Last modified: 16 Aug 2021 13:56
Language acquisition is a human feat like no other: accomplished by children in their early years with no apparent effort, but sometimes incredibly difficult for adults. This course looks at how people come to know languages, using existing research in the field and real-life examples to examine stages of linguistic development and theoretical approaches to this hotly debated complex process.
|Session||First Sub Session||Credit Points||30 credits (15 ECTS credits)|
This course provides an overview of the complex process of language acquisition, or how humans come to ‘know’ a language. We will discuss the evolution of theoretical approaches to this field that sprang up in the 20th century, looking at the debate among psychologists and linguists over how much language acquisition is like, or indeed connected to, other types of learning. Taking into account the wide range of existing research on this topic, we will consider the cognitive factors that potentially influence language acquisition, such as predisposition for language learning and brain changes with age, as well as environmental ones, such as amount and type of exposure to a language. Using real-life examples to illustrate the ways in which knowledge of a language develops as it is acquired, going from infants’ initial sounds to full-fledged grammatical sentences, we will delve into the thorny question of what linguistic knowledge, and indeed language itself, really is.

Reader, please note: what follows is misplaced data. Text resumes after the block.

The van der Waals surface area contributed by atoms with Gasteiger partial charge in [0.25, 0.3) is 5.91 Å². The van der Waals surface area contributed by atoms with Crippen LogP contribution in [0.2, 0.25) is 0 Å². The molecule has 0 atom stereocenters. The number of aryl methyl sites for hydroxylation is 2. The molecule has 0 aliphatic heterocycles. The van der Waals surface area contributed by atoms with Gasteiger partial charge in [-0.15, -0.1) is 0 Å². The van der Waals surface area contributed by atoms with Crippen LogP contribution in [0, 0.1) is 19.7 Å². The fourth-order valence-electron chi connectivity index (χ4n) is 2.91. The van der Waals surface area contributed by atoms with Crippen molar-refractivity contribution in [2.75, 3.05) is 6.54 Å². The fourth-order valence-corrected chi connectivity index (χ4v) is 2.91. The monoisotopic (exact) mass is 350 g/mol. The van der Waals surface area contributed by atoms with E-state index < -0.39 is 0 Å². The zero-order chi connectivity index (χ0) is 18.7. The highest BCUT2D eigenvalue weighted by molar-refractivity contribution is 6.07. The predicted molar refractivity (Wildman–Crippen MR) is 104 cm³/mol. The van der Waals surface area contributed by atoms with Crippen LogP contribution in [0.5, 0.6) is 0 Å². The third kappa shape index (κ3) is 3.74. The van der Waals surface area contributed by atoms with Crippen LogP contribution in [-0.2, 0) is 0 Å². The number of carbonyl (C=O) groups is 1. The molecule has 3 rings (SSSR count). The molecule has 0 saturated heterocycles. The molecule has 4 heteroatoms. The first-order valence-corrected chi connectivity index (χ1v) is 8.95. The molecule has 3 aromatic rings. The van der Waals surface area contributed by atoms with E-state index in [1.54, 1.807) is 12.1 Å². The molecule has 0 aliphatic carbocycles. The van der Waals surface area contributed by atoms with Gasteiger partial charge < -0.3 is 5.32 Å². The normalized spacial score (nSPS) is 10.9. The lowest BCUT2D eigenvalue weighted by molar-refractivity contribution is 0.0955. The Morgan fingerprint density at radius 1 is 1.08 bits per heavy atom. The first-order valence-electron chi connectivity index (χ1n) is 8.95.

Information on contact teaching time is available from the course guide.
Four 500 word Journal Entries (40%)
3000 word essay (50%)
SAM mark (10%)
Resit: 3000 word essay (100%)
There are no assessments for this course.
|Knowledge Level||Thinking Skill||Outcome|
|Factual||Remember||ILO’s for this course are available in the course guide.|